AmphibiaWeb - Craugastor crassidigitus


(Translations may not be accurate.)

Craugastor crassidigitus (Taylor, 1952)
Isla Bonita Robber Frog
Subgenus: Craugastor
family: Craugastoridae
genus: Craugastor
Craugastor crassidigitus
© 2010 Sean Michael Rovito (1 of 17)
Conservation Status (definitions)
IUCN Red List Status Account Least Concern (LC)
National Status None
Regional Status None
conservation needs Access Conservation Needs Assessment Report .


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Diagnosis: The SVL of Craugastor crassidigitus varies between approximately 20.2 mm and 44.7 mm among its four populations in Panama. There is extensive webbing between toes II, III and IV, which is used to distinguish C. crassidigitus from similar frogs (Lynch and Myers 1983).

Description: The head is relatively narrow, measuring at 35.5-41.0% of the SVL. The snout is subacuminate and moderate in length. The tympanum is distinct and measures at one-half to two-thirds the length of the eye in males and two-fifths to three-fifths the eye length in females. The dorsal skin is shagreened with warts on the scapular region. Fingers I and II have round discs and fingers III and IV are truncated. Toes are moderately webbed with lateral fringes on the unwebbed portions. Males have a subgular vocal sac and vocal slits, but are usually not visible externally. Males also have nuptial pads on their thumbs, which are non-spinous (Lynch and Myers 1983)


Coloration and Coloration Variation: Dorsal coloring varies widely in C. crassidigitus. Costa Rican populations are lavender to reddish olive brown. Panamanian populations can be grey, grayish brown, light or dark brown, pinkish brown, orangish brown, and reddish brown. The venter is typically white or light yellow. The limbs are pale green or yellow underneath, and sometimes even orange. Individuals may have thighs, which are suffused, or flecked, with orange and red. Throat coloration is highly variable, ranging from white to black. The lower part of the iris is pale grey, while the upper iris can be grey, bronze, brown or red. C. crassidigitus has three main patterns: (1) uniform background color with dark markings on the back, typically an hourglass, scapular butterfly, or a W, and a bar or butterfly between the eyes (2) pale, unmarked coloration from snout to end of body, with dark lines along the edge of the dorsum, and (3) similar to type 2, but with a pale median stripe (Lynch and Myers 1983).

Distribution and Habitat

Country distribution from AmphibiaWeb's database: Colombia, Costa Rica, Panama

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C. crassidigitus is found in western and central Panama, as well as throughout Costa Rica, and along the Colombian border. It is a terrestrial species, which occurs in lowland rain forests including mature and second-growth forests, as well as in brushy pasture, coffee plantations, and on rocks along stream banks. It is most abundant at elevations below 1500 m (Lynch and Myers 1983).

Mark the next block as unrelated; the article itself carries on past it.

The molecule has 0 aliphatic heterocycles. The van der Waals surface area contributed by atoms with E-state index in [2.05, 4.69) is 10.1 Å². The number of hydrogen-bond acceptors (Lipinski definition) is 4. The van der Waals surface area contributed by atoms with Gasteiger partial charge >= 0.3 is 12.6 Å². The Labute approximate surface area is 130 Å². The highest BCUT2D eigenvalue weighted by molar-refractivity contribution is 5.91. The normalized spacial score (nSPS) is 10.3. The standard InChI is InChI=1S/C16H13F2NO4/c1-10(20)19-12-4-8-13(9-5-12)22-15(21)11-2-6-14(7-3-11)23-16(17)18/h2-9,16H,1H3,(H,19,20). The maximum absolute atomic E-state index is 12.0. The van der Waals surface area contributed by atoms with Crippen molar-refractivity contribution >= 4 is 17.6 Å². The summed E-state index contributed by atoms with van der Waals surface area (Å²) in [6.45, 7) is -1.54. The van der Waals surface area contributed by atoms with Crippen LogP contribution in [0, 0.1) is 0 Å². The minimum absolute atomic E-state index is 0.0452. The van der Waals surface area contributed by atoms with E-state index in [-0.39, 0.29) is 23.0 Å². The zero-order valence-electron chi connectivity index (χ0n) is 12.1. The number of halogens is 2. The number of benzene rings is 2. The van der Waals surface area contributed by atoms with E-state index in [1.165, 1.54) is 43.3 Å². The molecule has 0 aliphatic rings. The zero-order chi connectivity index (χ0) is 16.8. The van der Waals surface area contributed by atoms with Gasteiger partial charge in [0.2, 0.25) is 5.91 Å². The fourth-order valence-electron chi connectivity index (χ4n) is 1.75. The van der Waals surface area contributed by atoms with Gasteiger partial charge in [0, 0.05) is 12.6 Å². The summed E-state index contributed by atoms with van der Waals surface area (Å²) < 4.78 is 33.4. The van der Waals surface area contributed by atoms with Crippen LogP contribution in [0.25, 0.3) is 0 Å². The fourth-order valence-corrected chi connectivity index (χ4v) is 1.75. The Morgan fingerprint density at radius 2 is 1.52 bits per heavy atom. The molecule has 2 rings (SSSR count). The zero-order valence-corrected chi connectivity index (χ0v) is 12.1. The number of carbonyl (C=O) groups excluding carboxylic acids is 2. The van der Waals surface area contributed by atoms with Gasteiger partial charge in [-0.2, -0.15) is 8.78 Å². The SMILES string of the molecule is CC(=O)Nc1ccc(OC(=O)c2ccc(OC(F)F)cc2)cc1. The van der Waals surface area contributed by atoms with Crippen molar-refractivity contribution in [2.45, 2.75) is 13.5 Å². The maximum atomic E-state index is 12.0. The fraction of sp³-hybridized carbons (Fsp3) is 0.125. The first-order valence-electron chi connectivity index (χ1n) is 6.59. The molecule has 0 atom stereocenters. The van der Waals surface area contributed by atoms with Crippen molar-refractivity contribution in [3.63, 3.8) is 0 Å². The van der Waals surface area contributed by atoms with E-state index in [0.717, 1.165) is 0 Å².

Life History, Abundance, Activity, and Special Behaviors
C. crassidigitus is most often found on the forest floor at night, but has also been spotted in leaf litter during the day, suggesting some degree of being diurnal. C. crassidigitus is also found among rocks along stream beds, but has no aquatic behavior. It also avoids water-containing bromeliads, even during the dry season.

Males do call, usually from twigs or other perches near the ground. Calls are rare during the dry season, even though the frogs are active. There are two known calls: a birdlike chirp and a chuck chirp. The birdlike chirp is approximately 0.10-0.12 s long, measured at 1400-4500 Hz. These calls are evenly pulsed, but there is some variation among males. The chuck chirp is 0.02-0.13 s long, and the short notes sound like clicks. Chuck chirps are non-melodious, start out slow and speed up at the end. It is unknown if these calls change when encountering intruders or potential mates. Females are also thought to give calls when in distress (Lynch and Myers 1983).

C. crassidigitus has direct development (Solis et al. 2008).

Trends and Threats
The population is stable and is not currently facing any threats. However, it is still found in one protected area, National Natural Katios Park in Colombia (Solis et al. 2008).

Relation to Humans
This species is found in coffee plantations (Lynch and Myers 1983).

C. crassidigitus was previously named Eleutherodactylus crassidigitus, but is now part of the family Craugastoridae (Crawford and Smith 2005).


Crawford, A. J., and Smith, E. N. (2005). ''Cenozoic biogeography and evolution in direct-developing frogs of Central America (Leptodactylidae: Eleutherodactylus) as inferred from a phylogenetic analysis of nuclear and mitochondrial genes.'' Molecular Phylogenetics and Evolution, 35, 536-555.

Lynch, J. D., and Myers, C. W. (1983). ''Frogs of the fitzingeri group of Eleutherodactylus in eastern Panama and Chocoan South America (Leptodactylidae).'' Bulletin of the American Museum of Natural History, 175(5), 484-568.

Solís, F., Ibáñez, R., Chaves, G., Savage, J., Jaramillo, C., Fuenmayor, Q., Lynch, J., and Bolaños, F. (2008). Craugastor crassidigitus. In: IUCN 2010. IUCN Red List of Threatened Species. Version 2010.4. Downloaded on 29 April 2011.

Originally submitted by: Angela Flemming (first posted 2009-11-02)
Edited by: Kandys Kim, Michelle S. Koo (2023-03-15)

Species Account Citation: AmphibiaWeb 2023 Craugastor crassidigitus: Isla Bonita Robber Frog <> University of California, Berkeley, CA, USA. Accessed Jul 16, 2024.

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Citation: AmphibiaWeb. 2024. <> University of California, Berkeley, CA, USA. Accessed 16 Jul 2024.

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